As MLB plunges into a frantic two-week negotiating period that will decide the 2020 season—and perhaps the future of the sport itself—no responsible party on either side can predict what's ahead.
But we know this much for sure.
The owners and players are already dug in about money, and there's no hint of compromise in the air. If MLB returns July 4, the union is demanding salaries be paid pro-rata, per the agreement signed March 27. The owners insist those terms pertained to historical norms, with fans in the stands, food and parking all paying the freight.
Without those accessories, the owners predict the outright collapse of at least one or two teams if they're forced to rely mostly on TV broadcasts. Several others are already teetering. They're asking the players to go 50-50 on whatever revenue is generated over the rest of the year.
The ramifications are so far-reaching that one person in the owners' camp predicts that without a deal, free agents will pay the price.
"Where is Mookie Betts going to get his $200 million?" the source asked. "The money isn't going to be there. You can kiss free agency goodbye."
The executive quickly added this was not an explicit threat, merely a statement of economic reality. No team, even the large-market behemoths, can emerge from a season of empty stadiums without staggering financial losses.
The most conservative estimates say ticket sales, concessions and stadium signage account for 40 percent of MLB's revenue stream. That figure may be as high as 65 percent, according to other industry analysts, with some teams staring at losses that could mount as high as $100 million.
That would explain the plea for help.
According to Dave Sheinin of the Washington Post, MLB Commissioner Rob Manfred could expedite a plan to expand to 32 teams. A projected entry fee of $1 billion per new franchise would be a welcome bailout to, say, the Miami Marlins and New York Mets, both of whose ownerships are already heavily leveraged. They're among the clubs preparing to lay off or furlough office employees June 1. The Seattle Mariners plan to cut salaries of the operations department and field staff by 20 percent.
But raising external cash is only one solution, and it can't happen quickly enough to rescue the season. To start the season in early July, negotiations have to be wrapped up in approximately two weeks. As the clock ticks, any delay would diminish the chance of an 82-game schedule and undermine the feel-good narrative MLB is trying to generate.
No such goodwill exists today. Granted, negotiations never start peacefully. Compromises are never reached until the final hours of the final day. Baseball's impasse is no different. But the mood is notably grim, and it isn't uncommon to hear off-the-record predictions of failed bargaining and a do-over in 2021.
But who wins in that scenario?
Another major league executive said that while he's sympathetic to the players' position—a deal is a deal, it's there in writing—he nevertheless wonders if the players association is failing to see the bigger picture, not to mention abandoning its lower-paid members.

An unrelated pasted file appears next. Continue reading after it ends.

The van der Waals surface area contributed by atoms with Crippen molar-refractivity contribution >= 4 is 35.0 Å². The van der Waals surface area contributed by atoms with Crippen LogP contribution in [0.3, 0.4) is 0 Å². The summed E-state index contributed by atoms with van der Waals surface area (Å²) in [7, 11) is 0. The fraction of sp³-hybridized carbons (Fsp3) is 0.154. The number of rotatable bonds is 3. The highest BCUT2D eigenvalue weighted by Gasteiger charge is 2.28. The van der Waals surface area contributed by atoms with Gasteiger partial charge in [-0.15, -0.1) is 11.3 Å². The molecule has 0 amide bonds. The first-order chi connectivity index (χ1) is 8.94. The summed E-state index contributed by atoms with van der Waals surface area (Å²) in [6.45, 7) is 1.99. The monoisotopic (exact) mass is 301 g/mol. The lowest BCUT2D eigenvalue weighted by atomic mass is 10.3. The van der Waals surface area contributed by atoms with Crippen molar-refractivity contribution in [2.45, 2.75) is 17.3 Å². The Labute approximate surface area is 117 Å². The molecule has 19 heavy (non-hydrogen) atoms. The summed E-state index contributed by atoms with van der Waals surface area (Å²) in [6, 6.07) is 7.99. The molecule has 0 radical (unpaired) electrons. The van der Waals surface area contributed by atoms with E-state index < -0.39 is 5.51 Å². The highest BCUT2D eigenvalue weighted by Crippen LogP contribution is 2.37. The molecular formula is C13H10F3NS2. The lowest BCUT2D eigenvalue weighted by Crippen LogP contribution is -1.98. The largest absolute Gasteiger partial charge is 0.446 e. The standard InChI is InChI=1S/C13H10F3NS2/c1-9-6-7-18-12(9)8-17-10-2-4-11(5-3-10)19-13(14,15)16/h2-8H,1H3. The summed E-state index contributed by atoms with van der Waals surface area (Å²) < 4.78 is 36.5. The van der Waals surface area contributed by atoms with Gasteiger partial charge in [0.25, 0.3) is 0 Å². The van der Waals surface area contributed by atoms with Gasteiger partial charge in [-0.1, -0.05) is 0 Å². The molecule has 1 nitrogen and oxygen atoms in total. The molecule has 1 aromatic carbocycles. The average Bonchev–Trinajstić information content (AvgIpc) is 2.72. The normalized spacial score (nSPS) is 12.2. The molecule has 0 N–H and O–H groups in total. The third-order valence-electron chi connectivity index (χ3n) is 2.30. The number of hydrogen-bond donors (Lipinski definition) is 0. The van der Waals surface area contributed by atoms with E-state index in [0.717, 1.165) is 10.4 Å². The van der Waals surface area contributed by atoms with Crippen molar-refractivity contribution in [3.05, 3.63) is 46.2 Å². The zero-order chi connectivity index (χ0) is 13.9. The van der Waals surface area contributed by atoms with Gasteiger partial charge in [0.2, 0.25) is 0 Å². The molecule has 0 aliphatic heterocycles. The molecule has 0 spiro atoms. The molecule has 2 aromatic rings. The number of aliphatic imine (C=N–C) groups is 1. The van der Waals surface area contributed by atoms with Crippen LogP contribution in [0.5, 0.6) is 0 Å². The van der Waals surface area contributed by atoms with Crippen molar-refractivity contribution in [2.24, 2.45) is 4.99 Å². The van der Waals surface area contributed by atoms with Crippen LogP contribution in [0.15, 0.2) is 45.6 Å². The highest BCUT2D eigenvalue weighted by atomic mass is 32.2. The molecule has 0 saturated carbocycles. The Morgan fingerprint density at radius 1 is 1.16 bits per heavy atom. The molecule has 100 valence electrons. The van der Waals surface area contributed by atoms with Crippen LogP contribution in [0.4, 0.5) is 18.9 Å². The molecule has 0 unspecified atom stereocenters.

"[The union] is essentially saying, 'We're going to punish the owners by not getting paid at all this year.' How does that even make sense?" he said. "I feel bad for the guys on the lower end [of the salary spectrum]. They're the ones who'll be getting hurt."
A former player echoed that sentiment. During an appearance on ESPN's Get Up on Tuesday, former Yankees first baseman Mark Teixeira said: "Players need to understand that if they turn this deal down and shut the sport down, they're not making a cent. I would rather make pennies on the dollar and give hope to people and play baseball than not make anything and lose an entire year off their career."
Granted, Teixeira earned in excess of $200 million in his career. It's easy for him to prescribe a discount. But therein lies MLBPA executive director Tony Clark's dilemma: Compromise today would look like surrender with another collective bargaining agreement coming around the corner after 2021.
There's already been back-channel talk of a looming labor disruption. That's how far apart Clark and Manfred were even prior to the pandemic. Now, both sides are at each other's throats.
The owners say the union is delusional in thinking MLB's economy is limitless. The players say the owners are trying to pull a fast one—again. They're demanding an audit. And no one has given the players any assurance that returning to the field is safe.
None of these boxes can be checked in two weeks, not without trust in the party sitting across the bargaining table. Instead, the sport is setting itself up for a massive public relations disaster.
The whole idea of a midsummer Opening Day is to lift the nation's spirits, create some normalcy in the midst of global suffering and stage three hours per night of worry-free entertainment. Even it's only for a half-season, even if the schedules are limited to interdivisional play to reduce travel. Even if means forcing the National League to use the DH and watering down the postseason to allow 14 teams to qualify instead of 10.
It would be a historic experiment and a cosmetic victory over COVID-19. Instead, it's devolving into the kind of political war fans hate most—choosing sides between millionaires and billionaires. There are no winners here.
One neutral executive in this process summed it up like this: "I could easily see the whole thing falling apart, and no baseball until next year."